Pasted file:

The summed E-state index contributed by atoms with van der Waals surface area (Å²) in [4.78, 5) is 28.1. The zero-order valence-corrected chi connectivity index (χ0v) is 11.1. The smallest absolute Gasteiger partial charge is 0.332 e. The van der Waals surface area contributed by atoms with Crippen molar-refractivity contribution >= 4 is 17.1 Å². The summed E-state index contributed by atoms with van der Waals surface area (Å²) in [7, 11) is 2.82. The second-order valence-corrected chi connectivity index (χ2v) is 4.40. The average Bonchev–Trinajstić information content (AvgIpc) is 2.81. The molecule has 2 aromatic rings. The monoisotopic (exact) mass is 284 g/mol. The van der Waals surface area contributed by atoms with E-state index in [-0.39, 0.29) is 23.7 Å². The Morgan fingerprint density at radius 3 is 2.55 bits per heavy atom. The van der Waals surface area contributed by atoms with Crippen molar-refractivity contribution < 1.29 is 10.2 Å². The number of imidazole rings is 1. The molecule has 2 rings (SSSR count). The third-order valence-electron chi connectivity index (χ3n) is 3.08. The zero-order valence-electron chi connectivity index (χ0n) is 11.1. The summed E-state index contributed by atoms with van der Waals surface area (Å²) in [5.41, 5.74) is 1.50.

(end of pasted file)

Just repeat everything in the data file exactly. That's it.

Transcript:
The summed E-state index contributed by atoms with van der Waals surface area (Å²) in [4.78, 5) is 28.1. The zero-order valence-corrected chi connectivity index (χ0v) is 11.1. The smallest absolute Gasteiger partial charge is 0.332 e. The van der Waals surface area contributed by atoms with Crippen molar-refractivity contribution >= 4 is 17.1 Å². The summed E-state index contributed by atoms with van der Waals surface area (Å²) in [7, 11) is 2.82. The second-order valence-corrected chi connectivity index (χ2v) is 4.40. The average Bonchev–Trinajstić information content (AvgIpc) is 2.81. The molecule has 2 aromatic rings. The monoisotopic (exact) mass is 284 g/mol. The van der Waals surface area contributed by atoms with E-state index in [-0.39, 0.29) is 23.7 Å². The Morgan fingerprint density at radius 3 is 2.55 bits per heavy atom. The van der Waals surface area contributed by atoms with Crippen molar-refractivity contribution < 1.29 is 10.2 Å². The number of imidazole rings is 1. The molecule has 2 rings (SSSR count). The third-order valence-electron chi connectivity index (χ3n) is 3.08. The zero-order valence-electron chi connectivity index (χ0n) is 11.1. The summed E-state index contributed by atoms with van der Waals surface area (Å²) in [5.41, 5.74) is 1.50.